Strong powertrain options. The Stinger is no slouch when powered by the 300 hp turbocharged four-cylinder in the base model, but the optional 368 hp twin-turbo V6 really livens the car up. The V6 propels the Stinger to 60 in 4.7 seconds (half a second faster than the base engine), and generally feels more responsive and substantial. The only available transmission is a smooth 8-speed automatic that offers quick shifts, but feels more geared toward comfort in manual mode.

No more GT1 trim. Unfortunately, Kia is no longer offering the mid-level GT1 trim for 2023. This is a shame as it offered a more affordable way to get the V6 without spending big money on the top-of-the-line GT2. Sure, the GT2 comes with more goodies, but now buyers have to pay a $15,000 premium for the big engine.

The base GT-Line trim starts at $36,590 with rear-wheel drive and $38,790 with all-wheel drive. The V6-powered GT2 is AWD-only and has a starting price of $53,990.

Solid Handling. Kia did a great job with this suspension setup. The Stinger is very comfortable when you’re just cruising along, and feels composed during more spirited maneuvers. Though the steering offers ample feedback, the Stinger’s size starts to show when you really thrash it. The 3,700-pound Stinger with its long wheelbase will never be as tossable as say a smaller sport sedan like a 3-Series around a track but offers enough poise for backroad fun.

Head-turning styling. The Stinger has been an attractive car since its inception in 2018, and it got a couple of exterior tweaks for the 2022 model year. Although a hair busy in a few places, the Stinger has an elegant profile with its liftback roof, and one of the more unique rear ends in the industry with its elongated tail lights. Kia did a nice job with the wheel choices too.

2022 Kia Stinger Interior

Sharp interior. The Stinger’s cockpit is comfortable and clean in its design. Leather is standard, and plusher Nappa leather is also available. Although not as opulent or premium in its materials as some rivals, the Stinger is a much less expensive car and still offers everything you’d need. The 10.3” touchscreen is smartphone compatible, and the built-in navigation system is actually rather intuitive.

Sporty yet practical. With its liftback design, the Stinger is able to accommodate up to 40.9 cubic feet of cargo space with the seats folded. It has 23.3 cubic feet of cargo room with the rear seats in place, which might be on the lower end of what you’d expect for a liftback of this size, but that’s because Kia prioritized space in the cabin. The interior feels much roomier than its smaller German sport sedan competitors, as it’s the size of a midsize sport sedan but priced like a compact one. The 36.4” of rear legroom outclasses other sedans at this price point.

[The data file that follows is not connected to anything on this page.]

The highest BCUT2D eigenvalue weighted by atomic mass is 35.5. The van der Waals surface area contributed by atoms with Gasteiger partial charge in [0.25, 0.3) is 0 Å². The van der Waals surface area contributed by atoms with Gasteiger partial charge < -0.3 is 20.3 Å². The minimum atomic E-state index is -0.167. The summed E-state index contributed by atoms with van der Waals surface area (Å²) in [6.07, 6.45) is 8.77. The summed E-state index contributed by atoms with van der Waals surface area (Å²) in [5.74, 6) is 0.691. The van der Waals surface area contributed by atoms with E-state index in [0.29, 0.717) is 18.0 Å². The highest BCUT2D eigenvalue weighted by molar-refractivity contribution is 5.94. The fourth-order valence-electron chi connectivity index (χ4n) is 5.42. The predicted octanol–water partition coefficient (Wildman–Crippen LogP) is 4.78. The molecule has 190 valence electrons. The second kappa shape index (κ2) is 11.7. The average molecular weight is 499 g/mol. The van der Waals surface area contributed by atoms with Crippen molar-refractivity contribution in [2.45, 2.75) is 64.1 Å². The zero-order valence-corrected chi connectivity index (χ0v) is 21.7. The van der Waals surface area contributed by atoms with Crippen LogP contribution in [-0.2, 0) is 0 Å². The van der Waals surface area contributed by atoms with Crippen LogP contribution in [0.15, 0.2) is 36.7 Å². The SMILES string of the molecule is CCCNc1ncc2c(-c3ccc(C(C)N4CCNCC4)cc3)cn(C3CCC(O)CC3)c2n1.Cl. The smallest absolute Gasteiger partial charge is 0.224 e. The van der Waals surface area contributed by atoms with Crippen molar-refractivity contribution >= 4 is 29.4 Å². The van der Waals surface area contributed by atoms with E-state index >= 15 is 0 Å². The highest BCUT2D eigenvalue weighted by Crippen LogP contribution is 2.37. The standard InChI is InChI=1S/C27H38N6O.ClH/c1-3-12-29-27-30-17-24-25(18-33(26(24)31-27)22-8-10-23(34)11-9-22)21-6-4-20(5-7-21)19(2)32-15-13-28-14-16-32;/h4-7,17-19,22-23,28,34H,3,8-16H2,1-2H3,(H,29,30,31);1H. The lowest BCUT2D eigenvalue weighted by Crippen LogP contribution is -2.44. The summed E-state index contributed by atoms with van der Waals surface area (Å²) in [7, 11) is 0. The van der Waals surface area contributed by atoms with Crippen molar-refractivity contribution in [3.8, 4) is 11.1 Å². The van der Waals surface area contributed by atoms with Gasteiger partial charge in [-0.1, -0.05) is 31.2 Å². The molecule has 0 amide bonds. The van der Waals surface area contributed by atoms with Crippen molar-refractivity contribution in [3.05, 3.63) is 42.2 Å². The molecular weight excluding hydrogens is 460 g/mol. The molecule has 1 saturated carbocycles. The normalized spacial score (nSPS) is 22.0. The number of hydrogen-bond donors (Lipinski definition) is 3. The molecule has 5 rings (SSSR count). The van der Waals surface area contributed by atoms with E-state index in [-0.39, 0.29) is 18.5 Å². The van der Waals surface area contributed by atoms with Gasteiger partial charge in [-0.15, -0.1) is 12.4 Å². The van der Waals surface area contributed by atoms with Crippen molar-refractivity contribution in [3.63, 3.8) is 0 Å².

Impressive safety. The Stinger performed quite well in crash tests, earning a 5-star NHTSA rating and being named an IIHS Top Safety Pick+. It also offers an impressive array of driver assistance features to avoid crashing in the first place, with automatic emergency braking, active lane control, automatic hi-beams, and blind spot monitoring to name a few. Optional equipment includes a surround-view camera, head-up display, and blind-spot camera system. Pricier luxury cars may offer more hi-tech safety gizmos, but the Stinger is solidly equipped.

Final thoughts. Although its value certainly takes a hit after its lineup changes, the Stinger still gives you a lot of car for your dollar. It offers a unique blend of straight-line speed, solid handling, comfort, practicality, and a unique look, all while undercutting the cost of some of its German (and even Japanese) rivals. Detractors will point out that it doesn’t have the same badge recognition as said rivals, even with Kia entering more premium markets, but that isn’t important to every buyer. The Kia Stinger is a very well-rounded sport sedan for the money, even if it isn’t quite the bargain that it once was.

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